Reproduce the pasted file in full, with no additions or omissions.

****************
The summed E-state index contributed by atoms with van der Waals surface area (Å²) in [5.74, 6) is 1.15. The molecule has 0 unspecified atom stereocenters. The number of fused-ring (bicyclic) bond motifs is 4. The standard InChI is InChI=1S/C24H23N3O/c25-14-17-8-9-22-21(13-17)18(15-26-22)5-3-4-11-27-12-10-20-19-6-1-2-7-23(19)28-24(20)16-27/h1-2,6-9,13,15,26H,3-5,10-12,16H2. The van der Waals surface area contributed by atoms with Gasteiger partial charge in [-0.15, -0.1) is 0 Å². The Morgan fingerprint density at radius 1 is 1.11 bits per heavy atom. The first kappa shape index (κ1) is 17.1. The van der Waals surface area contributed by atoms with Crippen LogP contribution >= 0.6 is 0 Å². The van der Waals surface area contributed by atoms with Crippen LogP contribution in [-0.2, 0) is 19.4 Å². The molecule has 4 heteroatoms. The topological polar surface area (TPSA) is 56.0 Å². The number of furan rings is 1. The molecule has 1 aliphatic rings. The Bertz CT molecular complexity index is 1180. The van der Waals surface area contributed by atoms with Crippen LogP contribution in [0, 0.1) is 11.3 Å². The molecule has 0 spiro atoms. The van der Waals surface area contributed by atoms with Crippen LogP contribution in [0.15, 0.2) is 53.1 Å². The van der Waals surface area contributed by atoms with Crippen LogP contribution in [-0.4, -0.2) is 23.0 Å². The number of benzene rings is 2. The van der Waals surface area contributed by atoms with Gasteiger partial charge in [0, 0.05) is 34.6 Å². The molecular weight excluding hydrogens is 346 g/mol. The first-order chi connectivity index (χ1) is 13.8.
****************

The summed E-state index contributed by atoms with van der Waals surface area (Å²) in [5.74, 6) is 1.15. The molecule has 0 unspecified atom stereocenters. The number of fused-ring (bicyclic) bond motifs is 4. The standard InChI is InChI=1S/C24H23N3O/c25-14-17-8-9-22-21(13-17)18(15-26-22)5-3-4-11-27-12-10-20-19-6-1-2-7-23(19)28-24(20)16-27/h1-2,6-9,13,15,26H,3-5,10-12,16H2. The van der Waals surface area contributed by atoms with Gasteiger partial charge in [-0.15, -0.1) is 0 Å². The Morgan fingerprint density at radius 1 is 1.11 bits per heavy atom. The first kappa shape index (κ1) is 17.1. The van der Waals surface area contributed by atoms with Crippen LogP contribution >= 0.6 is 0 Å². The van der Waals surface area contributed by atoms with Crippen LogP contribution in [-0.2, 0) is 19.4 Å². The molecule has 4 heteroatoms. The topological polar surface area (TPSA) is 56.0 Å². The number of furan rings is 1. The molecule has 1 aliphatic rings. The Bertz CT molecular complexity index is 1180. The van der Waals surface area contributed by atoms with Crippen LogP contribution in [0, 0.1) is 11.3 Å². The molecule has 0 spiro atoms. The van der Waals surface area contributed by atoms with Crippen LogP contribution in [0.15, 0.2) is 53.1 Å². The van der Waals surface area contributed by atoms with Crippen LogP contribution in [-0.4, -0.2) is 23.0 Å². The number of benzene rings is 2. The van der Waals surface area contributed by atoms with Gasteiger partial charge in [0, 0.05) is 34.6 Å². The molecular weight excluding hydrogens is 346 g/mol. The first-order chi connectivity index (χ1) is 13.8.